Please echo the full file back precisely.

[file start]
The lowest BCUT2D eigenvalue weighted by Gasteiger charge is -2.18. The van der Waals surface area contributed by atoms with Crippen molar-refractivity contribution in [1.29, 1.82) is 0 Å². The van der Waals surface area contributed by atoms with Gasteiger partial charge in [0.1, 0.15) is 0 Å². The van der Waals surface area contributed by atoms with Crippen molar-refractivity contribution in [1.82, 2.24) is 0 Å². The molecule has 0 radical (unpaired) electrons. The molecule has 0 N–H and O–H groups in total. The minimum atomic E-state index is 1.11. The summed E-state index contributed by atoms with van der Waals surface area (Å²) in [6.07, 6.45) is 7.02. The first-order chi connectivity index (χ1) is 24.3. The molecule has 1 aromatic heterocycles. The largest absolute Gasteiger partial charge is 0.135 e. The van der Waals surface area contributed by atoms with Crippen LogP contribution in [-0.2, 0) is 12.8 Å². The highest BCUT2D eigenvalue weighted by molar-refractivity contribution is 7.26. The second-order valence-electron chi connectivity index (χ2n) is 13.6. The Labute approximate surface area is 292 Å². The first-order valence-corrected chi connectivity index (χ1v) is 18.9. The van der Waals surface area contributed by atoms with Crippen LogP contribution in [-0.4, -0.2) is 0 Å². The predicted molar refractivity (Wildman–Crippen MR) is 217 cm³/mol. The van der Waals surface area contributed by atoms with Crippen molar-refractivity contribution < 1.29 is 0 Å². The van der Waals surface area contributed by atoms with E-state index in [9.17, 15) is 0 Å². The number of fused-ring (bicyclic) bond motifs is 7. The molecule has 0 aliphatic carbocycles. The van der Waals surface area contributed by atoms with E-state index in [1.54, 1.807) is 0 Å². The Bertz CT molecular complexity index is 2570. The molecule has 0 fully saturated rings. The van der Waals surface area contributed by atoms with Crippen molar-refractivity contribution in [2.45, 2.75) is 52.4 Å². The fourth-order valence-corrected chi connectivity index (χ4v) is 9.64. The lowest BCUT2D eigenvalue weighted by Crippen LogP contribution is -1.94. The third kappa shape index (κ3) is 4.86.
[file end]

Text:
The lowest BCUT2D eigenvalue weighted by Gasteiger charge is -2.18. The van der Waals surface area contributed by atoms with Crippen molar-refractivity contribution in [1.29, 1.82) is 0 Å². The van der Waals surface area contributed by atoms with Gasteiger partial charge in [0.1, 0.15) is 0 Å². The van der Waals surface area contributed by atoms with Crippen molar-refractivity contribution in [1.82, 2.24) is 0 Å². The molecule has 0 radical (unpaired) electrons. The molecule has 0 N–H and O–H groups in total. The minimum atomic E-state index is 1.11. The summed E-state index contributed by atoms with van der Waals surface area (Å²) in [6.07, 6.45) is 7.02. The first-order chi connectivity index (χ1) is 24.3. The molecule has 1 aromatic heterocycles. The largest absolute Gasteiger partial charge is 0.135 e. The van der Waals surface area contributed by atoms with Crippen LogP contribution in [-0.2, 0) is 12.8 Å². The highest BCUT2D eigenvalue weighted by molar-refractivity contribution is 7.26. The second-order valence-electron chi connectivity index (χ2n) is 13.6. The Labute approximate surface area is 292 Å². The first-order valence-corrected chi connectivity index (χ1v) is 18.9. The van der Waals surface area contributed by atoms with Crippen LogP contribution in [-0.4, -0.2) is 0 Å². The predicted molar refractivity (Wildman–Crippen MR) is 217 cm³/mol. The van der Waals surface area contributed by atoms with Crippen molar-refractivity contribution < 1.29 is 0 Å². The van der Waals surface area contributed by atoms with E-state index in [9.17, 15) is 0 Å². The number of fused-ring (bicyclic) bond motifs is 7. The molecule has 0 aliphatic carbocycles. The van der Waals surface area contributed by atoms with E-state index in [1.54, 1.807) is 0 Å². The Bertz CT molecular complexity index is 2570. The molecule has 0 fully saturated rings. The van der Waals surface area contributed by atoms with Crippen molar-refractivity contribution in [2.45, 2.75) is 52.4 Å². The fourth-order valence-corrected chi connectivity index (χ4v) is 9.64. The lowest BCUT2D eigenvalue weighted by Crippen LogP contribution is -1.94. The third kappa shape index (κ3) is 4.86.